Threat of legal action if GPs fail to follow NICE
By Nigel Praities
GPs will have to prove they follow NICE guidelines or face the possibility of suspension, prosecution or the closure of their practice, the Government's new health and social care regulator has warned.
Baroness Young, chair of the Care Quality Commission, revealed that guidance from NICE would become legally enforceable from 2009/10, with doctors to face tough annual checks on their compliance.
Pulse has also learned that the commission is determined to bring all GPs under its remit, having told the Government the ‘significant clinical risks' justify ‘system regulation of primary care as well as professional regulation of individuals'.
Baroness Young told last week's NICE annual conference in Manchester that policing clinical guidance was set to be a key part of the CQC's work, and admitted the commission had been handed ‘draconian' powers by ministers.
‘We want to raise the profile and highlight the importance of NICE guidance and build this into the new registration scheme,' she said.
Baroness Young added: ‘I have an image of a patient sat in front of their GP or consultant with a card with the NICE guidance so they can interrogate their healthcare provider.'
A CQC spokesperson said: ‘We expect providers always to comply with NICE guidelines and other national guidance unless they can show a good reason to vary from them.'
The CQC will select clinical topics for ‘special reviews' of implementation of NICE guidance, with a consultation to begin this month on those to be scrutinised in 2009/10. Failure to implement NICE guidance could bring severe sanctions.
‘The steps we can take range from a formal warning notice to prosecution and imposition of restrictions, or even closure of a service,' said the spokesperson.
The Department of Health is expected to announce details of a consultation process on the remit of the CQC in the new year, but the commission has asked for its remit to cover all doctors and dentists. It wants its responsibilities phased in, with GPSIs likely to be registered first, and other GPs to follow ‘after 2010'.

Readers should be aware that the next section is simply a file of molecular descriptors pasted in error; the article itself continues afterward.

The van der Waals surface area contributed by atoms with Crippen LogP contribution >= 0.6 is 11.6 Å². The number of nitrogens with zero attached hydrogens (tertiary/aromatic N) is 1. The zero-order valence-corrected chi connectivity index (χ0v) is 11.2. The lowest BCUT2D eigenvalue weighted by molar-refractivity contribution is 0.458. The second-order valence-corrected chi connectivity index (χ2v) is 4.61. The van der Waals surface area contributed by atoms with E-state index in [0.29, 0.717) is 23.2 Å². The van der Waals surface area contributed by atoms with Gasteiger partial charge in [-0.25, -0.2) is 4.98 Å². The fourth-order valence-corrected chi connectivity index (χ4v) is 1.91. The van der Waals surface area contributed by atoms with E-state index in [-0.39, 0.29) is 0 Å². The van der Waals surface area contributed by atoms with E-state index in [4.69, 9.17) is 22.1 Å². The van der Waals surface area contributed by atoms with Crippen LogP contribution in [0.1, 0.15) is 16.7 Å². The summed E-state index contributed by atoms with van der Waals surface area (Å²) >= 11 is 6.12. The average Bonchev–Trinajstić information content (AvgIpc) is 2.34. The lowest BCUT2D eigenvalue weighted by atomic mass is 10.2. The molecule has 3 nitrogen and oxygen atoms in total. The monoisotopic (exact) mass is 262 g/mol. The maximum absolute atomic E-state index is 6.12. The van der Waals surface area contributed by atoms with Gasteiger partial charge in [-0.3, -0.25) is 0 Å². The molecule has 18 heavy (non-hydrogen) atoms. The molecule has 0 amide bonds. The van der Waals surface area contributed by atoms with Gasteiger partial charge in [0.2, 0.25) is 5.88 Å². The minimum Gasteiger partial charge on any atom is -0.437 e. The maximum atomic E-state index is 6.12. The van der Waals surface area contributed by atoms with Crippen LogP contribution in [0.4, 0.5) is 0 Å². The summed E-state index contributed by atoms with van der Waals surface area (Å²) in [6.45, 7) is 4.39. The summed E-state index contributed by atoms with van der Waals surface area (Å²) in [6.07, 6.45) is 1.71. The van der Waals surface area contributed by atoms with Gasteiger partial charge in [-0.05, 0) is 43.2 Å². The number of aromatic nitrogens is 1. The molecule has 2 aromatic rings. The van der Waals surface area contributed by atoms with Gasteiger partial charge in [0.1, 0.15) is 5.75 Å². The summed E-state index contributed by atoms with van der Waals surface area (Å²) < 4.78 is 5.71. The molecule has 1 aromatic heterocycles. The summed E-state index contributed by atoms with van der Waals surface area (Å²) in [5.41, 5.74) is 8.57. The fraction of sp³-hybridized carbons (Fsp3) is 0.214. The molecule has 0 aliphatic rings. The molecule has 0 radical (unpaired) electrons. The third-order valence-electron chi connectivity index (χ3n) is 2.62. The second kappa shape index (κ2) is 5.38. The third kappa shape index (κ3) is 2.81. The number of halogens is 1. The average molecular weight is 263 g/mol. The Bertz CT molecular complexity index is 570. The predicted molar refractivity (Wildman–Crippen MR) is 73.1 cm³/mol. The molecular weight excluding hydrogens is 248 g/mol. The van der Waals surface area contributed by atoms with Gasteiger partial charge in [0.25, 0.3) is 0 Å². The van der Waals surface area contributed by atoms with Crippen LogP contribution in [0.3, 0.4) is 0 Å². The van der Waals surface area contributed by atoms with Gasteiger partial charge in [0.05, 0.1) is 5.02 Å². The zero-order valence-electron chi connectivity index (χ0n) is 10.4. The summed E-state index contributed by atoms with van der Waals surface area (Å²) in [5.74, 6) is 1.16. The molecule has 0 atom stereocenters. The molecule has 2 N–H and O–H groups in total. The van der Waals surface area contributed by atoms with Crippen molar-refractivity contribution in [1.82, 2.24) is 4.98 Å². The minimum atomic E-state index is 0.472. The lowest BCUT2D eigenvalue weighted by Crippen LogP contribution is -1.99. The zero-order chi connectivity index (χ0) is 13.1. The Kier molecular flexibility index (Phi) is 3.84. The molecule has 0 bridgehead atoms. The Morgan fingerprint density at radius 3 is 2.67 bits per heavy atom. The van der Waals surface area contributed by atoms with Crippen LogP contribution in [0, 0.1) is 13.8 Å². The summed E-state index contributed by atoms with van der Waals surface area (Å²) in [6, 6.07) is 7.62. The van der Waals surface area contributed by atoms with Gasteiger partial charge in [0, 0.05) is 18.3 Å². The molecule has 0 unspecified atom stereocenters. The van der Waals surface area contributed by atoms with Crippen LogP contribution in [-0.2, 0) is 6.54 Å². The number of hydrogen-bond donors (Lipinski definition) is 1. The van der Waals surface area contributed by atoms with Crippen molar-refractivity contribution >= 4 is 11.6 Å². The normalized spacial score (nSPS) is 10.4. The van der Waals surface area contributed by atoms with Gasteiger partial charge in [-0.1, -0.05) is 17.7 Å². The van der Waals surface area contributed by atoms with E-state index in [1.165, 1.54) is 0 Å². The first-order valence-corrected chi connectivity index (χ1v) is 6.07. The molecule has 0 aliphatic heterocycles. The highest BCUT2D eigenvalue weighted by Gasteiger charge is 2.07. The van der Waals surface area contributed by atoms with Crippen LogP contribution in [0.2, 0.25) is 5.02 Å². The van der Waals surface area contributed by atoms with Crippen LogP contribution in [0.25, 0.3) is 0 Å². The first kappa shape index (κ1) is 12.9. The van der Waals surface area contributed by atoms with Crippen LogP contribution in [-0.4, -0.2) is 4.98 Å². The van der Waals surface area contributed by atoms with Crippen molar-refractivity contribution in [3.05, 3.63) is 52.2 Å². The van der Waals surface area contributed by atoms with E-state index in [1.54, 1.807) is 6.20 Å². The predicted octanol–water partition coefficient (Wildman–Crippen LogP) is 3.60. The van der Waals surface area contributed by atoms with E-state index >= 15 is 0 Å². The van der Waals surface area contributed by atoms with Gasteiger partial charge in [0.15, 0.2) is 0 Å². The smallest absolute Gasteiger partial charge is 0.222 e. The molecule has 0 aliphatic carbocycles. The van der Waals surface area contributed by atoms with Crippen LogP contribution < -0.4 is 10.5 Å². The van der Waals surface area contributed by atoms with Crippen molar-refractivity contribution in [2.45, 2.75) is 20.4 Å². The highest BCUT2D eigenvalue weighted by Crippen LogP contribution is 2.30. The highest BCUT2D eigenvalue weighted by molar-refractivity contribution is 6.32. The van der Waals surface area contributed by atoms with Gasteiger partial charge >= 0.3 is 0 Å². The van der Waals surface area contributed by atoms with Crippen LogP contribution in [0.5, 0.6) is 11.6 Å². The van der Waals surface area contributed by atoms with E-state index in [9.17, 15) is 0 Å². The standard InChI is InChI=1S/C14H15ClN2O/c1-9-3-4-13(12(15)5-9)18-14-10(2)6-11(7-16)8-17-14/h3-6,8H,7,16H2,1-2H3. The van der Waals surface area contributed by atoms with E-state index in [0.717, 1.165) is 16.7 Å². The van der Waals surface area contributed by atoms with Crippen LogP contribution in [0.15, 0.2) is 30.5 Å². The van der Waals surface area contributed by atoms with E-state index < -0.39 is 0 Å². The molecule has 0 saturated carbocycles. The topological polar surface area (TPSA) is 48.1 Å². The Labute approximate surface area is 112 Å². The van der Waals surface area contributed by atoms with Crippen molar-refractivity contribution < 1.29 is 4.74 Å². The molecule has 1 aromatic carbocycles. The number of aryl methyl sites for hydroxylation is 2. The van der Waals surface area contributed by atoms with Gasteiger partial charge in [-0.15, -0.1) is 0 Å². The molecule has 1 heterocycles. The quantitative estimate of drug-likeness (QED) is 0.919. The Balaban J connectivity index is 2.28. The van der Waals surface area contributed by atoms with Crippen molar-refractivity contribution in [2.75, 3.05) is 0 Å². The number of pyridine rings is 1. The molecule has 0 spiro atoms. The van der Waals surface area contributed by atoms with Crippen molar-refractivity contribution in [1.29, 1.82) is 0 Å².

Val Moore, implementation director at NICE, said the institute was in talks with the commission over how the plans would work. ‘We are not an inspector or a regulator, but it would be very welcome to get going on topics together with the CQC.'
Some of NICE's recent decisions have been hugely controversial and GPs reacted sceptically to the prospect of guid- ance becoming compulsory.
Dr Pam Brown, a GP in Swansea and a GP appraiser, said: ‘We are not going to wilfully disobey NICE – it is just there are some disease areas where we feel it has not got it right.'
Dr Alun Cooper, a GPSI in osteoporosis in Crawley, West Sussex, and chair of the National Osteoporosis Society's primary care forum, claimed recent NICE guidance on osteoporosis was in direct opposition to clinical opinion.
‘We are going to be heavily policed and I don't have a problem with that if the NICE guidance is sensible. But here we are with the extreme example of guidance that took six years to develop and is completely unworkable,' he said.Baroness Barbara Young, chair of the Care Quality Commission, said providers will have to demonstrate they adhere to NICE guidance Baroness Barbara Young, chair of the Care Quality Commission, said providers will have to demonstrate they adhere to NICE guidance Regulatory crackdown on GPs
• The Care Quality Commission will be the first regulator in the world to have such a wide remit over both health and social care
• The Department of Health says it expects all GP practices will eventually have to register with the CQC, but they have yet to announce how this will be rolled out from 2010
• Practices will have a mandatory requirement to register with the CQC or face sanctions, such as fines of up to £50,000
• The CQC will be able to issue a penalty notice in lieu of prosecution, suspend or cancel registration or prosecute for specified offences
Source: Care Quality Commission, draft enforcement policy document 2008